Use of CPF Savings

Members may tap on the CPF scheme for various uses. These include (1) growing their savings, (2) obtaining post-retirement income, (3) enabling home ownership and (4) financing public healthcare expenses. In this Policy Explainer, we will focus on the first two features.


1. Growing Their Savings

CPF contributions received by the CPFB are invested into Special Singapore Government Securities – non-tradable bonds guaranteed by the state. As such, the CPFB can assure that CPF savings are safe and will continue to grow regardless of the financial market. The interest received differs for each account, and is further varied based on the amount of savings in each account (see Figure 4).


However, CPF interest rates are not fixed, with different calculations required for each of the four accounts. How are these interest rates determined?


For the Ordinary Account, interest rates are updated quarterly by taking the three-month average of interest rates from local banks. Likewise, the Special and Medisave Accounts are reviewed quarterly but are instead based on the twelve-month average yield of the 10-year Singapore Government Securities with the addition of 1%. Lastly, the Retirement Account interest rate is reassessed annually based on the average interest rate from investments made using savings from the Retirement Account.¹³

Figure 4: July 2023 CPF Interest Rates¹⁴

2. Post-Retirement Income

Primarily working as a pension fund system, members may either receive monthly payouts or make lump-sum withdrawals of their savings from their CPF account.


CPF LIFE Monthly Payouts

The CPF LIFE scheme provides members with monthly payouts for life even if savings in their Retirement Account are depleted. The payout amount each person receives is calculated based on the sum they have in their Retirement Account when they reach the age of 55.


As identified in Figure 2, when an individual reaches 55, a Retirement Account will open with savings transferred in from both their Ordinary and Special Accounts. Following this, they will earn monthly payouts based on fulfilment of the Basic Retirement Sum (BRS), Full Retirement Sum (FRS) or Enhanced Retirement Sum (ERS) shown in Figure 5.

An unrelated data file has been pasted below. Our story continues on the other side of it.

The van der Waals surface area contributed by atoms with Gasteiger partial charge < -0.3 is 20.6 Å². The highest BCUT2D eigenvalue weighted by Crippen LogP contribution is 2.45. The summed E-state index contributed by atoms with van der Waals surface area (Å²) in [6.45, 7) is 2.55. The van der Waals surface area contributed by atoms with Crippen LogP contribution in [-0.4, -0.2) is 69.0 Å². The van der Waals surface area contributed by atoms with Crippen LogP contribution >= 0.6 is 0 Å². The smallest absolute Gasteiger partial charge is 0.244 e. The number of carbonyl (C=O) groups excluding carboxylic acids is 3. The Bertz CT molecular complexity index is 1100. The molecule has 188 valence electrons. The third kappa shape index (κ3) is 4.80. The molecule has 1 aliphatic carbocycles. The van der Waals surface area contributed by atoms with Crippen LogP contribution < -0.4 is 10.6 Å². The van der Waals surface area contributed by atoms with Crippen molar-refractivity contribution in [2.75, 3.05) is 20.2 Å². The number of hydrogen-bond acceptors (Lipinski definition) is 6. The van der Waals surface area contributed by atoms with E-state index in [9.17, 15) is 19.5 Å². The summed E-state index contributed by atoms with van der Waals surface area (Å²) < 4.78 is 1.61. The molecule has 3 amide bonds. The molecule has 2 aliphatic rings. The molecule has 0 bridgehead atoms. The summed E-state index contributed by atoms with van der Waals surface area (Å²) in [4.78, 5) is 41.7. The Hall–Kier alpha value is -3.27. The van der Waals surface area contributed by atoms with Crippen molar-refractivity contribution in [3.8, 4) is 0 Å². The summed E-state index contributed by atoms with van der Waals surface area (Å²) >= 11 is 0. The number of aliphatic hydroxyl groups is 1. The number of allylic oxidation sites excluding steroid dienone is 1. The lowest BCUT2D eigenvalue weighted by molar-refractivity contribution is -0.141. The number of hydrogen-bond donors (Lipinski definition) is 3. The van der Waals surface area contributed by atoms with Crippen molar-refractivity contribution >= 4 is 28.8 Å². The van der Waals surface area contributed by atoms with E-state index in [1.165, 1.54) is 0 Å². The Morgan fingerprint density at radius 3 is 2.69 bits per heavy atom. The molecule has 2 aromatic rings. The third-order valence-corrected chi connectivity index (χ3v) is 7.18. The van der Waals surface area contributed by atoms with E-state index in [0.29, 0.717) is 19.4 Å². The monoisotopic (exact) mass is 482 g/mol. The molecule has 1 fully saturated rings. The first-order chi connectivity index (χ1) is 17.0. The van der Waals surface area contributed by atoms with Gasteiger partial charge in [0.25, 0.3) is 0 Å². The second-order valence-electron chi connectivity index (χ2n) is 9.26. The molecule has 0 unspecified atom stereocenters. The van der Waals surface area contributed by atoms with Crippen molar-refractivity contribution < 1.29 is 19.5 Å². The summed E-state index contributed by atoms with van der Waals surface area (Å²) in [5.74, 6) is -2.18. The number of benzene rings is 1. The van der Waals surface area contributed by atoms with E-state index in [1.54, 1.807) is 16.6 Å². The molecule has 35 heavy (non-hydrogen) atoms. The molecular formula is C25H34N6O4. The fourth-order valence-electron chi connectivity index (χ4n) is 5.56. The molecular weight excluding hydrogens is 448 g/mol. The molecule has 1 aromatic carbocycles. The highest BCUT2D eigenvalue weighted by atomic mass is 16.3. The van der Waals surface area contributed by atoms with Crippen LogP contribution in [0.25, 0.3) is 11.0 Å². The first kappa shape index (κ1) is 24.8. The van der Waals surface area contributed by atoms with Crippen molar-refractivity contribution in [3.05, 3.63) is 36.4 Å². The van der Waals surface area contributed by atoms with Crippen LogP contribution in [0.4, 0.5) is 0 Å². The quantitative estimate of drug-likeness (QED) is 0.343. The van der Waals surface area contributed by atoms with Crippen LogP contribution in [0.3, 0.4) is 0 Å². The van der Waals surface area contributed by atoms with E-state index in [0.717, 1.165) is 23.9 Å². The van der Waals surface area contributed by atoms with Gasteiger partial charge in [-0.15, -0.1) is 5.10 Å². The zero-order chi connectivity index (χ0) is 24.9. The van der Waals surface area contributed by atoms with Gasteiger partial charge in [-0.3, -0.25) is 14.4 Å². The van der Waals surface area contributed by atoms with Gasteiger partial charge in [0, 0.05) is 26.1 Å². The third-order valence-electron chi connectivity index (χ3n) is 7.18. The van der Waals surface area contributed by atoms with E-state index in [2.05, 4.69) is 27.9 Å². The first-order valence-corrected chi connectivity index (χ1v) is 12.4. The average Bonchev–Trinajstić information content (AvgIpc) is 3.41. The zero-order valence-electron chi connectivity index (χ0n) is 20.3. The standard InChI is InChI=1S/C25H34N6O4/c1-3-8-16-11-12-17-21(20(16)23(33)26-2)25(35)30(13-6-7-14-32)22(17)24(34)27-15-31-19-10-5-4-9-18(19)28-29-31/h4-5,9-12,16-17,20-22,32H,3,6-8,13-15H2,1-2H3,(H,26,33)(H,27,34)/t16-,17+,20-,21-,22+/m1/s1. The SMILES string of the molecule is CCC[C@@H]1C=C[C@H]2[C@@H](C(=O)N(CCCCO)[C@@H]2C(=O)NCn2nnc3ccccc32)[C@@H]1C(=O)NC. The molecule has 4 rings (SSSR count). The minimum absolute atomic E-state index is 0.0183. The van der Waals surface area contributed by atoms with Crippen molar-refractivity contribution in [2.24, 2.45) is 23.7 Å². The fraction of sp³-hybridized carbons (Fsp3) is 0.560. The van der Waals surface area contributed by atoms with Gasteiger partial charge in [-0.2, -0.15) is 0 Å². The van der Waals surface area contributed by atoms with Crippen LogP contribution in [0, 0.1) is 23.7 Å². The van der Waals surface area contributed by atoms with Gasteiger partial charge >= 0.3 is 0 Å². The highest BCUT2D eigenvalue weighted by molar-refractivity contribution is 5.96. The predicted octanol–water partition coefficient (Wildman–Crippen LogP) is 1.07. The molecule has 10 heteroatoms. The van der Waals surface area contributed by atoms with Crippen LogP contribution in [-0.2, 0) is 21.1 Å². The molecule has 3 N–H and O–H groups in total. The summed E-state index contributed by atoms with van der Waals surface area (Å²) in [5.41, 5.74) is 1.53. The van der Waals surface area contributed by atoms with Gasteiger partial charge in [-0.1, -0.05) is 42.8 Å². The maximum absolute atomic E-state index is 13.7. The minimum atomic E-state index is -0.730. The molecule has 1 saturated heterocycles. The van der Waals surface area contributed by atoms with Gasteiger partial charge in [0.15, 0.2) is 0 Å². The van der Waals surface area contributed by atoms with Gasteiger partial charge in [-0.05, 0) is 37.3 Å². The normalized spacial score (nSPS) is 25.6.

Figure 5: CPF Retirement Sums¹⁵

For example, through CPF LIFE, an individual that turns 55 in 2023 with $150,000 in their newly created Retirement Account satisfies the BRS and will be able to gain a monthly payout of $870 for life. If this same individual has $300,000 in their Retirement Account, they will satisfy the ERS and receive a $2,370 monthly payout. This differs from the last iteration of CPF disbursements, where monthly payouts terminate once the Retirement Account has emptied.


Now some might be wondering, why do the Retirement Sums needed increase as each year goes by?


This is due to the calculation method of each of these Retirement Sums. The BRS is calculated based on the projected average expenditure by a person from a lower-middle retiree household, which is obtained from the Household Expenditure Survey. The FRS and ERS are then calculated by doubling and tripling the BRS respectively.¹⁶


However, not all members are eligible for CPF LIFE. and will continue in the original CPF system whereby monthly payouts will terminate when savings run out. These members include those:

  1. Born before 1958;

  2. Born in or after 1958 and have less than $60,000 in their Retirement Account; and

  3. Non-Singaporeans and non-Permanent Residents.¹⁷


Members may also opt out of CPF LIFE if they have a pension or private annuity plan which provides the same or higher monthly payouts for life. Such members may choose to withdraw all your CPF retirement savings.¹⁸


Lump-Sum Withdrawals

Along with monthly payouts, members can also withdraw CPF savings in a lump-sum. Members that meet one of the following criteria will be able to make these lump-sum withdrawals:


  1. Members who have more than the FRS. Those who have accumulated more than the FRS sum required in their Retirement Account may withdraw savings up to the FRS amount.